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Simply Smiles provides bright futures for children, families, and communities. The organization partners with populations in need to create physical and emotional environments where suffering is alleviated and from which local leaders can emerge.


Simply Smiles blog

Follow our blog and read insights from Simply Smiles staff, volunteers and other individuals whose lives are affected by our work!

Filtering by Tag: volunteer group

Field Notes from the Reservation: Raising the roof with our volunteers from Lawrence, Kansas

Zach Gross

Below is an update from our youth volunteers from the Plymouth UCC in Lawrence, Kansas, who have returned to volunteer with us on the Cheyenne River Reservation for their third consecutive year!

Tuesday, June 6, 2017

High school students from the Plymouth Youth Group from Lawrence, Kansas joined the staff and interns at Simply Smiles in welcoming about 30 children from the Cheyenne River Sioux Tribe Reservation at the start of a week-long summer camp in La Plant, South Dakota.

"[The children at camp] were much more willing to be involved and much more open,” said Calvin DeWitt, who is in his third year of volunteering in La Plant. In previous years, the volunteers needed to work much harder to form relationships with the kids, showing the strides made by Simply Smiles on the Reservation.

On Tuesday, four days into our adventure in La Plant, South Dakota, we raised the roof -- literally.

With Simply Smiles’ founder, Bryan, spearheading the effort, Plymouth volunteers raised three roof trusses on the new volunteer bunkhouse. One group of volunteers moved a roof truss to the top edge of the framed walls and handed the truss to nine members on scaffolding inside the new structure. It was an amazing team effort, just as much of this week has been.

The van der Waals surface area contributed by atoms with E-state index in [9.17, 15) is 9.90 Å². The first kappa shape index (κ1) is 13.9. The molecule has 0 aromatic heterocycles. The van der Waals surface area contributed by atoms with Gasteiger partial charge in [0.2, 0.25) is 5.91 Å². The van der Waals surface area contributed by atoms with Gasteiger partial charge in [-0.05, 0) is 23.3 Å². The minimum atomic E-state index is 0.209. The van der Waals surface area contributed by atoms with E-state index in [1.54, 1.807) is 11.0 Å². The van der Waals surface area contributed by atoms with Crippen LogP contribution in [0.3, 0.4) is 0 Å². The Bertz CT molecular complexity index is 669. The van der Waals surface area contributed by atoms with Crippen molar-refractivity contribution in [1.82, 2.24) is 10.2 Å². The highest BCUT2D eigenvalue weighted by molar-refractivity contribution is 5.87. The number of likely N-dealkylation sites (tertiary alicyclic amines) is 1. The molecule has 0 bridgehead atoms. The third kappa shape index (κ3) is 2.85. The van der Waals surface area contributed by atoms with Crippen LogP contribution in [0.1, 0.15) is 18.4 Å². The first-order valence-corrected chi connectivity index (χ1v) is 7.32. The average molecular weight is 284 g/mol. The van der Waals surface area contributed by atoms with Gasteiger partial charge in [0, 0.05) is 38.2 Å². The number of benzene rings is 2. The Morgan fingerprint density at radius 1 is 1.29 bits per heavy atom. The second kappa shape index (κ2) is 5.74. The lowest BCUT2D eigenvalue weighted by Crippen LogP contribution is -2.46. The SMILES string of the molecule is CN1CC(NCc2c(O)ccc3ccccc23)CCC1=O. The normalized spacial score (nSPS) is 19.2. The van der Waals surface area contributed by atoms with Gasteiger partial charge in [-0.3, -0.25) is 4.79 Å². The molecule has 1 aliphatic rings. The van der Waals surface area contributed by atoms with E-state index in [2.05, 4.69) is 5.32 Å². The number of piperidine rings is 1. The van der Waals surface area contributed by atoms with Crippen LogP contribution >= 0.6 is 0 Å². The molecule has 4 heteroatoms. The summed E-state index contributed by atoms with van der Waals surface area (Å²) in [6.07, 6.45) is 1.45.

Cooler weather moved in on Tuesday, and while we felt a few sprinkles, the rain held off and lower temperatures made everything easier. In the mix was: a two hour basketball game featuring volunteer Alex Stark vs. the teenage women of La Plant, Liam McKinney and his first power tool, Stefan Schuetz and his team installing OSB sheathing, and Rylee Roberts documenting our trials and successes on film. As Jacob Schepp noted during Tuesday night reflection - Tuesday was a five star day!

Volunteers Siona and Ruby work on painting the inside of a newly-renovated home of a community member.

Volunteers Siona and Ruby work on painting the inside of a newly-renovated home of a community member.

Epic bubble making at summer camp!

Epic bubble making at summer camp!

Thursday, June 8, 2017

We couldn’t feel our toes! But we stayed in the cold water of the Missouri River nonetheless. Why? Because 30+ Lakota youth wanted to splash, swim, jump from the dock, take underwater photography with a Go-Pro, and use their imaginations and new-found friendships to fill an amazing afternoon of camp! On the way home, a six year old fell asleep on volunteer Lourdes’ shoulder and the three Jaiden’s (just one from Plymouth) bonded as they shared a seat on the big red bus.

The river day was a great reward after a full morning of hard work. One team, led by chaperone Mindy Downs, delivered new flooring to a resident’s home, and completed all of their painting projects except the kitchen! A few of our volunteers, including Siona, Rollin, Jaiden, Olivia and Grace, came back to the Community Center with a bit more paint on their bodies and hair than on the walls. Another team hoisted 16 roof trusses into place for the largest roof in Simply Smiles La Plant history, on a new volunteer bunk house! Thanks to Margaret’s awesome communication skills, Peter’s height, and the muscle of Maleena, Schepp, Gabe and many others, it was an amazing illustration of teamwork!